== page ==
xxx = Why Line With a Shader Fireside Technique EP 29 Why_Line_With_a_Shader__Fireside_Technique__EP_29 Fireside Tattoo Network

Tattoo Techniques: Why Line With a Shader Fireside Technique EP 29

Why Line With a Shader? 

| Fireside Technique | EP 29

 “It looks like we have a wide variety of greys and blacks but really its just the amount pressure I’m putting down with my hand and the speed of my hand…”

–  Jake Meeks

As tattooers sometimes we forget that a tattoo machine is simply a tool which can make a variety of interesting marks. In this episode, instead of following the convention and using a regular liner to pull lines, we explore the idea of using a magnum to create lines. Trying this approach for a tattoo provides a much different look as well as adding new possibilities and tricks to your existing toolkit.

This episode was made possible thanks to:

by Jake Meeks –

Topics: Tattoo Techniques, Needle Groupings, Lining, Fireside Techniques

Taking A More Painterly Approach to the Tattoo

Jake Meeks sculpting a marker drawing of a tree on the client's back

I tend to start a lot of my large scale work with a loose marker drawing, I find it more efficient and a lot faster… its just a more natural way for me to approach it.”

–  Jake Meeks

Starting the Tattoo Stencil with a Loose Marker Drawing

So when it comes to large, flowing, organic work I like to start with a loose marker drawing. It allows me to be quicker in my approach of laying down shapes on the skin in a much more natural way. As I’m blocking in the shapes, I focus more on sculpting the dark and light values rather than focusing on making clean, defined line-work.

The First Pass on the Back Tattoo

Even though some of these lines look halfway solid, they’re really kinda soft at the edges… It looks like a rough charcoal drawing.

– Jake Meeks

Here we are on the first pass. The important part here when working with a magnum is to block in your darks and lights. You want to address any problems or questions the values bring up in this stage so that when you’re adding color later it easily flows in place. The goal is to get a rough value study down, leaving your edges soft and a little loose, similar to a charcoal drawing.

Blocking in Colors


“all of these shapes have been made with a mag… lots of greys and muted tones laid straight over that black, so a lot of my value decisions were already made…”

– Jake Meeks

Moving onto color now, since all my value problems were solved with the black, it was just a matter of glazing right over the tattoo with lots of muted tones to give life to the tree. From there, the background is then glazed right on as well, paying close attention to the positive and negative values as they approach the tree to avoid making the piece too crowded and busy.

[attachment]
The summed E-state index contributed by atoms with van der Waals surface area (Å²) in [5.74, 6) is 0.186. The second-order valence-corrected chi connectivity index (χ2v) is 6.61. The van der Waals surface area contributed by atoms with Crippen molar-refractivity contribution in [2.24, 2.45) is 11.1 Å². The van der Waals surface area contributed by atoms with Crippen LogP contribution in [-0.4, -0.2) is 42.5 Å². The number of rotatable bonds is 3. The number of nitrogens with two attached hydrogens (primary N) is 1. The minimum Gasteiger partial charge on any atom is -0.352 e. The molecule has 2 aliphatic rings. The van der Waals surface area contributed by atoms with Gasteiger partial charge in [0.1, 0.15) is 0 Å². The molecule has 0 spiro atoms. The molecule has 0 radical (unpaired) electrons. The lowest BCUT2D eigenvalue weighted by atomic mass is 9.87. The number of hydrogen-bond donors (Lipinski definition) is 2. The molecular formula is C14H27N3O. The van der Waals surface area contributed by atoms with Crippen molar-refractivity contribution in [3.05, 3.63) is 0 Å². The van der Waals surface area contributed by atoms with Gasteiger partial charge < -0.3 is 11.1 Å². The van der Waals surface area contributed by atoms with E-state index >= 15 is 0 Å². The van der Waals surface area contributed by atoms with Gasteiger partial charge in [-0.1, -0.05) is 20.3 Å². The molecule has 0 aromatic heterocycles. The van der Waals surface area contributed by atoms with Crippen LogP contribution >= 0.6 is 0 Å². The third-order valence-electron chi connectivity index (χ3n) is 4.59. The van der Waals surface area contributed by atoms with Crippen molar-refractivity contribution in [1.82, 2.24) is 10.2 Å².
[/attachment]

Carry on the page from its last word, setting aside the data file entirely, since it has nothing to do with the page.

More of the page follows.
Exaggerating Value Contrast in your Tattoo Design

“I’m just now using a liner for the first time… it allows me a lot of freedom to find my darkest points in the tattoo…”

– Jake Meeks

With the color laid in there, now comes the liner. During this phase of the tattoo, I’ll look at the piece as a whole and identify where my darkest darks are needed to help boost the contrast. Even the smallest black line across a field of grays will drastically change the relationship of all those tones. This makes the brighter ones jump more forward while sinking those more muted tones deeper into the background.

The Take-Away From This Technique

“What I’m encouraging you to do with this video is to just explore and experiment… make sure your seeing your tattoos healed…”

– Jake Meeks

So trying this magnum first approach to tattooing is an opportunity to break out of the mold a bit and experiment with your techniques. Try different ways that you may not have thought about doing and see if you end up liking it; always try to challenge yourself as an artist and step out of your comfort zone every now and then.



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Transcript can be found here. All Transcripts can be found here

The Fireside Tattoo Network is home to the Fireside podcast, Fireside Technique video series and our Fireside Weekly blog.

The Fireside Tattoo podcast is hosted by veteran tattooer Jake Meeks, check out our episodes where we discuss, argue and wax philosophical, from tips for all levels of artists to trends in the tattoo world. Many guest artists have sat down for interviews and in-depth conversations and many more are planned…check back often!

Our Fireside Tattoo Overview video series offers informative, short, and detailed videos geared towards helping artists understand the science and nuances of tattoos and make more informed decisions to improve their work. We often take some of our more technical topics from our Fireside podcast and film an in-depth, narrated, time-lapse video showing exactly how Jake or our featured artists handle certain issues.

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